BWW Review: SHAKESPEARE TRIPLE BILL, Birmingham Royal Ballet, June 2016
The Birmingham Royal Ballet's Shakespeare celebrations continue this week as they conclude their Birmingham season with a Shakespeare Triple Bill, consisting of Jessica Lang's new Wink, José Limon's The Moor's Pavane and David Bintley's The Shakespeare Suite. Three contrasting dance styles and very different interpretations of Shakespeare's work combine to emphasise his enduring broad appeal, as well as the versatility of the Birmingham Royal Ballet dancers.
Jessica Lang's Wink takes five of Shakespeare's sonnets and reproduces their themes within as contemporary ballet. The title is taken from the first line of sonnet 43, 'When most I wink, then do mine eyes best see', prompting questions of sleep, death and perception. A winking, flickering aesthetic is maintained throughout, as the dancers rotate ten large panels with contrasting black and white sides. This mesmeric, constant undulation is also reflected in Jakub Ciupinski's score, with its driving rhythm reminiscent the iambic pentameter.
Lang's physical, poetic choreography creates a stunning showcase for the dancers, packed with spinning lifts and neat, quick leaps. Male pas-de-deux are very much in the vogue at the moment, yet Lang's choreography (performed by Brandon Lawrence and Lewis Turner) has a tenderness and attention to detail that marks it out from the competition. Delia Matthews impresses with flawless technique and steely strength.
Brandon Lawrence shines in a solo set to sonnet 43, read by Alfie Jones of Playbox Theatre, Warwick. Combining gorgeous fluidity, powerful jumps and eloquent gesture, his evocative performance is the highlight of Wink.
In The Moor's Pavane, subtitled Variations on the theme of Othello, José Limon uses a courtly pavane to distil Shakespeare's Othello into a 20 minute study of intrigue and jealousy. The Moor's Pavane is refreshing in its simplicity, stripped of the displays of technical prowess so common in modern dance. This simplicity demands outstanding acting which Birmingham Royal Ballet demonstrate in this, their first production of the ballet.
Tyrone Singleton is captivating as the Moor, portraying growing suspicion and consuming jealousy with intense stares and powerful physicality. Delia Matthews is graceful and innocent as The Moor's Wife. Iain Mackay and Elisha Willis give similarly convincing performances as the Moor's Friend and His Wife, finding ample opportunities to share sly, sideways glances. All four imbue the stately choreography of the pavane with drama and intimacy, conveying the passion and resentment that fizzle beneath this courtly façade.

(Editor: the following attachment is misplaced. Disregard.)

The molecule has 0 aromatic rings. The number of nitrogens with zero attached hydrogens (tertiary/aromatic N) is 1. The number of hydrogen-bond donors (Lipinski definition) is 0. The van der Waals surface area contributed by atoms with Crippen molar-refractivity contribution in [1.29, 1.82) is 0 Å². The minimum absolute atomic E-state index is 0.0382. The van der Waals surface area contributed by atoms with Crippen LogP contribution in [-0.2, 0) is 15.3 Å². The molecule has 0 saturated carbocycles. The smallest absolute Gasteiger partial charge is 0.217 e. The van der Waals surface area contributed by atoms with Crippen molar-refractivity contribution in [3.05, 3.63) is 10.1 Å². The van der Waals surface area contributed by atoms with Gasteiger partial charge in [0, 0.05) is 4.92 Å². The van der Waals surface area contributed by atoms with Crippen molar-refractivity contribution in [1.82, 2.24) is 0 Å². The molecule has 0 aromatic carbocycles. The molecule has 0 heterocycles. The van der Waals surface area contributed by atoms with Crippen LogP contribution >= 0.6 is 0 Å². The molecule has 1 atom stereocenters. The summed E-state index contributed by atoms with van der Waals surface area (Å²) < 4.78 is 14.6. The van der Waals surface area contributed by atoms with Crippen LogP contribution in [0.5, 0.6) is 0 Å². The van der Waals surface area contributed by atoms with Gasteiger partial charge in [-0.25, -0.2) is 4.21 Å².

This fantastic triple bill concludes with David Bintley's The Shakespeare Suite, set to music by Duke Ellington and Billy Strayhorn. Accompanied by the magnificent Colin Towns' Mask Orchestra, The Shakespeare Suite brims with the life, fire and sensuality of jazz music. The audience are swept up on wave of pure joy, which is evidently share by the dancers.
Bintley's modernised interpretation depicts famous Shakespearean characters as the mavericks and renegades of society. The Macbeths (Iain Mackay and Celine Gittens) are punks, breaking the rules and taking fate into their own hands. Gittens is in her element, with astonishing flexibility and a confident, cruel smile. Mathias Dingman is achingly cool as Hamlet, the original showman, relishing the carefree jazz beats with drumming fingers and exuberant leaps. Kit Holder and Laura Purkiss are hilarious as Bottom and Titania. Fuelled by champagne, their comic romp encapsulates the heady, crazed spirit of A Midsummer Night's Dream.
Packed with love, hate, jealousy and despair, the Birmingham Royal Ballet's Shakespeare Triple Bill is Shakespeare at its most engaging and powerful. Contemporary and relatable, this is the perfect introduction to Shakespeare for any novice. The Birmingham Royal Ballet continues to impress at every turn. This company of incredible dancers and powerful actors have enjoyed a fantastic season and this is fitting celebration of their considerable collective talent. 5 stars
Photo credit: Bill Cooper